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Tracking Retirements, Tracking Races

January 7, 2010 - by Avelino Maestas

RaceTracker LogoAs Donny has noted, there have been a number of retirement announcements this week. That must mean it’s an election year. Now, we like to think that OpenCongress is an incredible resource for citizens keeping track of their lawmakers at work. You can use the site to track legislation and issues, compare the voting records of your elected officials, and much more. And while we’re not going to get into the mud when campaign season rolls around, I do want to point out two OpenCongress resources that will help you keep track of the 2010 elections.

The first is something we’ve mentioned before: The RaceTracker Project, which we operate with our partners at the Swing State Project. We’re pooling the work of citizens and bloggers across the country to keep tabs on every single federal campaign in the country. We’re also honing in on the races for governorships as well. Everybody and anybody running for the U.S. House or Senate, and those seeking to become their state’s chief executive, has or will have a profile page on the OpenCongress Wiki. The project is also tacking on fundraising numbers (provided by our friends at the Center for Responsive Politics), so you can see which candidates are raking in the most dough.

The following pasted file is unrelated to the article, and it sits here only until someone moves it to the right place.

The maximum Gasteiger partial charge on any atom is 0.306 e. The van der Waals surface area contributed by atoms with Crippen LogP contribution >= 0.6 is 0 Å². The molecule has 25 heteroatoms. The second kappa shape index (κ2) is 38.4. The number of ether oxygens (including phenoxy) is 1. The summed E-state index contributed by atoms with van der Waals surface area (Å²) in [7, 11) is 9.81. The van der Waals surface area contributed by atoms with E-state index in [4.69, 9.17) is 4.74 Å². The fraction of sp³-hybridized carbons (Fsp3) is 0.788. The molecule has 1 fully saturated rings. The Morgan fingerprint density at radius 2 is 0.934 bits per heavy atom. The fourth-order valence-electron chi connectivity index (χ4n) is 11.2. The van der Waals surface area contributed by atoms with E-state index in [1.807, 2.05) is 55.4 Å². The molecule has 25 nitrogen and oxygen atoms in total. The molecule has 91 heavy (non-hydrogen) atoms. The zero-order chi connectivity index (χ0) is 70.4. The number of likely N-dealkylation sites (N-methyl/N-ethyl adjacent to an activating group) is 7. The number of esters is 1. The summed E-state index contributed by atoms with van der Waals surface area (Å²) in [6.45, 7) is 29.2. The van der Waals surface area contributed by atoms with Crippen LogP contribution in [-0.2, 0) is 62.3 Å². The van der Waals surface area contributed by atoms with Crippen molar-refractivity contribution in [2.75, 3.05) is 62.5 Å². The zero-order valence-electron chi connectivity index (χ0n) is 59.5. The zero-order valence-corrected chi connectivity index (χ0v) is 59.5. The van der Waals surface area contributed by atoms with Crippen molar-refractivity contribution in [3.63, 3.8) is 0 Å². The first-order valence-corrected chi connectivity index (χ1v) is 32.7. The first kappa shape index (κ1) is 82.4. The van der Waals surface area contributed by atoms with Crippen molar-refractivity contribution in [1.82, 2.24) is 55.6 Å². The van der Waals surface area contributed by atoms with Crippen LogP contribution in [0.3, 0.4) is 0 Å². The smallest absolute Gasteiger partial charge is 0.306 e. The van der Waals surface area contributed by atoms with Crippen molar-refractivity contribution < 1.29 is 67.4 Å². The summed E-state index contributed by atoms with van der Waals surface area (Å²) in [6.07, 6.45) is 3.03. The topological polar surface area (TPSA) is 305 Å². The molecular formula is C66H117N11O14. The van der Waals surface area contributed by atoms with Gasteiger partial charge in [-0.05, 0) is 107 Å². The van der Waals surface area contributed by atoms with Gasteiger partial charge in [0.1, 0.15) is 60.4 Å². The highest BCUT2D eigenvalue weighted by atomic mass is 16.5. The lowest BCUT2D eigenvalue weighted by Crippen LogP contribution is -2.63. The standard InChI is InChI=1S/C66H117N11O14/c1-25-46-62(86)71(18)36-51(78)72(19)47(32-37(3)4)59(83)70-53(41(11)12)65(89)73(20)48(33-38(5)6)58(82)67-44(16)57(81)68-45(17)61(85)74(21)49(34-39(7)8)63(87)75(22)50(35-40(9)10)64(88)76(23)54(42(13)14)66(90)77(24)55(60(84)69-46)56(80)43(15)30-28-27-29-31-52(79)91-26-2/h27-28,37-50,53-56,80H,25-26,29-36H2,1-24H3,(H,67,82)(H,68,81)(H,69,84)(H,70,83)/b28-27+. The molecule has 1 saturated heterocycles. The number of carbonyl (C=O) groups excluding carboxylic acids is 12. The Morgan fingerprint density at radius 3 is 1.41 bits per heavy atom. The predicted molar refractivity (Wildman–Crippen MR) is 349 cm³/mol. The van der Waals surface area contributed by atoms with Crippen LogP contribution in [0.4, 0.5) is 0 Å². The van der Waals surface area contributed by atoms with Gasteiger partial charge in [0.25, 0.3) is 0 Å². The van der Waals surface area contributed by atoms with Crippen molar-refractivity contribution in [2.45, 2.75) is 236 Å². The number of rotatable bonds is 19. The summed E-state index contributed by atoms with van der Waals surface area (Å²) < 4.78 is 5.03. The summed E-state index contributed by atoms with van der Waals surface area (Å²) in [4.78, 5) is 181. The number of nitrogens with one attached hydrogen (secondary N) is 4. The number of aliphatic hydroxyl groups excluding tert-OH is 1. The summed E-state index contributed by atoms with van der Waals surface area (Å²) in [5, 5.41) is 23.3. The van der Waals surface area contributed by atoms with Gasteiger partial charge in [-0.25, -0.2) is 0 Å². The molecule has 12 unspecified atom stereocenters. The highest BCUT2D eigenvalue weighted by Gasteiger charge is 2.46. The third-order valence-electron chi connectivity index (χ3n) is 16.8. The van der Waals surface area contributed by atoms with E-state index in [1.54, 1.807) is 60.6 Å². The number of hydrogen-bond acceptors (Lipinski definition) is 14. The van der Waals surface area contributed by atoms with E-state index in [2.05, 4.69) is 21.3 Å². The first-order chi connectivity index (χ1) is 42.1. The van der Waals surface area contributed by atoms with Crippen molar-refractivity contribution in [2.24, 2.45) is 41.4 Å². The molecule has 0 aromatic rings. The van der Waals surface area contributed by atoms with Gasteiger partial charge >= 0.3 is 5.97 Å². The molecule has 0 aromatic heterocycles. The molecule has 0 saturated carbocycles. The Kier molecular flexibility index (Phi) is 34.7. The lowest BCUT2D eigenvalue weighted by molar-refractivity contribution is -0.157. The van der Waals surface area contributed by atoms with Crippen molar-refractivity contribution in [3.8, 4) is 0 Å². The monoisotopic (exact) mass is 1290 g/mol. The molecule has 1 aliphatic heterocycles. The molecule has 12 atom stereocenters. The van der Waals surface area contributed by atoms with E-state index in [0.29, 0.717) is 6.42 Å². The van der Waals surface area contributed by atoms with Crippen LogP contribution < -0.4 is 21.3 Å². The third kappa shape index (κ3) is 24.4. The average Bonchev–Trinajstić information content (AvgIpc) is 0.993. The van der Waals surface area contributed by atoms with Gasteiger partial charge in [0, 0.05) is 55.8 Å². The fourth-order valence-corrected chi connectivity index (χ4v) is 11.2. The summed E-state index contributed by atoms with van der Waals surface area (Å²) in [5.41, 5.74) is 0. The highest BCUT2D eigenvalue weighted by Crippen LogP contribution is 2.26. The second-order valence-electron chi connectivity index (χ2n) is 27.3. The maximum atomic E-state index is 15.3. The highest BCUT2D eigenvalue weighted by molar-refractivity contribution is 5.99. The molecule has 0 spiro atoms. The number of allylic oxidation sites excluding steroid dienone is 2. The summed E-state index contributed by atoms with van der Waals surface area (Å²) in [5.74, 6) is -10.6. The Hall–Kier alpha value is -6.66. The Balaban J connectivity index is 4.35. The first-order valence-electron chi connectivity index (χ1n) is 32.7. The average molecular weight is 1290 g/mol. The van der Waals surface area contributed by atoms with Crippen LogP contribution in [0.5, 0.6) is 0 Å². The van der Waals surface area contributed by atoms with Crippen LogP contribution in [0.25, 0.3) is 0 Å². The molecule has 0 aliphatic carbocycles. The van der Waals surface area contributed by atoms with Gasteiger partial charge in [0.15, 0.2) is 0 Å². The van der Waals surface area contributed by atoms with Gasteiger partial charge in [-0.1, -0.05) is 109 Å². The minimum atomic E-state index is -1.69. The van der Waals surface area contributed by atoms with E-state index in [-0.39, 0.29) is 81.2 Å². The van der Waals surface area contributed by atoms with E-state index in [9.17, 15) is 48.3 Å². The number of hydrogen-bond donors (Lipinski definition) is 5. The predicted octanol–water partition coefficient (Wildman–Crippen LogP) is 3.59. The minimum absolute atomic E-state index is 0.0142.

Coupled with the RaceTracker project, the OpenCongress Wiki lists the Member of Congress who won’t be returning for the 112th Congress. Whether seeking other office, resigning for personal reasons or just simply retiring, we’ve already identified 43 members whose careers will change, in addition to the Sen. Edward Kennedy, who passed away in 2009.

Of course, as part of the OpenCongress Wiki, you can contribute to both resources. All you need is an account (which is free — sign up here). Contributing to the RaceTracker project is incredibly easy: all you need is the name of a candidate, and a link to a source showing that the person is running, dropped out, etc. If you have any questions, let us know and we’ll walk you through the editing process.

As the country moves further and further into the 2010 election season, with your help, we’ll continue to update both resources to provide the latest electoral picture available.

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